The monk who sits alone in silence before the Blessed Sacrament, who wrestles with his inner demons, the christian who spends time alone with God, who confronts his sins in the confessional, the person who seeks virtue and simply spends time slowing down, looking, and seeing that everything is a sign of the world beyond this one, these are the pilgrims seeking reality, who aren’t content to live on the surface.

Socrates says that wonder is the beginning of wisdom. No one is better at wide-eyed wonder than children, which is why we’re so thrilled about it when children are here at Church making noise and squirming and asking really simple but deceptively profound questions. It’s why I love doing stuff with them like burying the Alleluia and drenching them with holy water, because they give us permission to see the reality of the world with childlike innocence, and innocence is a far more reliable guide to truth than world-weary cynicism.

Children and nuns are wise in a way that other, more supposedly sophisticated adults don’t actually understand. Kids ask good questions like, “Why do eggs turn into birds”, and, “How do the turtle and the snake live in harmony in that cage at the zoo.” I don’t know! It turns out that we don’t know everything, that the world is enchanted. It’s like a fairy-tale in which the true meaning of all things is gathered up into one, over-arching story about how much God loves us and how he made this strange, wild, beautiful, dangerous world all for us, but it takes a certain innocence, a naivete that is willing to stop and stare for a while, to see it.

This reminds me of the Father Brown story where he’s talking to some criminals and he knows every single one of their scams and how rip people off. He knows every detail of robbery and weaponry. How? Because this innocent priest hears confessions and he is far wiser than he seems. The saints are innocent, but they are so profound because they live more deeply in the real world than we do.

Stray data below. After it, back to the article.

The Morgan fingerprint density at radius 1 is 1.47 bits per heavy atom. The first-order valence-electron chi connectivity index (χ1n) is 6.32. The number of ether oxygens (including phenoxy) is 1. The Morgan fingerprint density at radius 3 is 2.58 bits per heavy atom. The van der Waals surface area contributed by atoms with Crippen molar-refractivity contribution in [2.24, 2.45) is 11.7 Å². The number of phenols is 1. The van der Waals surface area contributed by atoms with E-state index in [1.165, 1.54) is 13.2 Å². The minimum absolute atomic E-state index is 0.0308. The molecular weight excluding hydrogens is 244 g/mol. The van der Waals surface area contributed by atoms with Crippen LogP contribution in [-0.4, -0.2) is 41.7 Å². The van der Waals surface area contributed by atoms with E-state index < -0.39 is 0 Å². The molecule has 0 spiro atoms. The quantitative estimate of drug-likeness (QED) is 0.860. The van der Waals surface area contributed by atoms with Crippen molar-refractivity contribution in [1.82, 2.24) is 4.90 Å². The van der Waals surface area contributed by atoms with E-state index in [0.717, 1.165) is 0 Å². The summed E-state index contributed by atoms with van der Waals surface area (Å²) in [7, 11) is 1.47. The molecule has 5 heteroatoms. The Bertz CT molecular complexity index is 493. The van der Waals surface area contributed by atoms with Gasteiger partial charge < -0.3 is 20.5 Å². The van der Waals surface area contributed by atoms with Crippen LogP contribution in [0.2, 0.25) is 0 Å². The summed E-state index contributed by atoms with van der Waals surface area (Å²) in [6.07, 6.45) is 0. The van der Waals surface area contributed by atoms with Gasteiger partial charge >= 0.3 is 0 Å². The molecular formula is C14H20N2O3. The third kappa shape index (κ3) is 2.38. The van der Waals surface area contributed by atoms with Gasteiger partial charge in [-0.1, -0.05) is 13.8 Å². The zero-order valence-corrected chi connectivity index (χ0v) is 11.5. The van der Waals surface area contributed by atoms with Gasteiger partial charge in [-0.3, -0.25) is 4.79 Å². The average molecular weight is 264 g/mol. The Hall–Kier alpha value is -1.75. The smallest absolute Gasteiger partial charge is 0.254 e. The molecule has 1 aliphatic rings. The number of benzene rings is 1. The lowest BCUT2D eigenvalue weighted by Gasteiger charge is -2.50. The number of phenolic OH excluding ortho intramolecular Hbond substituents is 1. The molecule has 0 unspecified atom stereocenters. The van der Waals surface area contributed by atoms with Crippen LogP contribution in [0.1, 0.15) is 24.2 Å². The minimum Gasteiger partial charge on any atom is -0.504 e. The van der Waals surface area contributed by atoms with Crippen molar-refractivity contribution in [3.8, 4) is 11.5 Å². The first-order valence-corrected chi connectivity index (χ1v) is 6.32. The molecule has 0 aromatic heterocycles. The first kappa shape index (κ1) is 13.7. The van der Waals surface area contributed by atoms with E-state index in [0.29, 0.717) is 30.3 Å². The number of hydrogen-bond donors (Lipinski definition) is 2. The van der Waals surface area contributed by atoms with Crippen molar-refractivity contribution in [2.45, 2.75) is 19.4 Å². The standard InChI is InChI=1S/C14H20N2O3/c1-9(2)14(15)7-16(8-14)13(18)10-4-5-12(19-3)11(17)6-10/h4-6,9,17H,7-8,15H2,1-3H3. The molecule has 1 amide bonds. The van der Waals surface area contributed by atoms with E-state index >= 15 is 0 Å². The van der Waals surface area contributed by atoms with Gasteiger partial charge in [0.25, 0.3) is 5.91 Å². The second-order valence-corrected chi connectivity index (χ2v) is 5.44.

Lent is a step into reality. The Christian life is a journey into reality. That is why it is so uncomfortable. It’s easier to remain where we are, to embrace mediocrity and live life as usual. It’s harder to challenge ourselves.

Our Lord leads us to a transfiguring revelation. Like with St. Peter, he wants to show us what is really happening under the surface. St. Peter saw Our Lord every day and he saw the flashes of the miraculous ripping through the damaged, weary villages, he heard the teaching and the way in which ordinary things like farming and trees and fishes were shown to be much more significant than he had ever thought possible. Because the Crucifixion was such a difficult event to endure and it would test the faith of the disciples, Our Lord gave them the gift of seeing the transfiguration. What would happen on Mount Calvary was exactly what was happening when his garments glowed brighter than the sun. Both are moments of glory for those who have the eyes to see.

The Catholic writer Evelyn Waugh, who was a convert, says it’s like we’re in a looking-glass world, an absurd caricature, and then you become Catholic and step into the world as God has actually made it. And it is limitless, and wonderful.

Challenge yourself this Lent to spend time with Jesus, to leave behind sins and cynicism and see that this world is marked by his presence. We have the opportunity every day to live more and more innocently, and this is the beginning of wisdom.

O Lord, give us the eyes to see.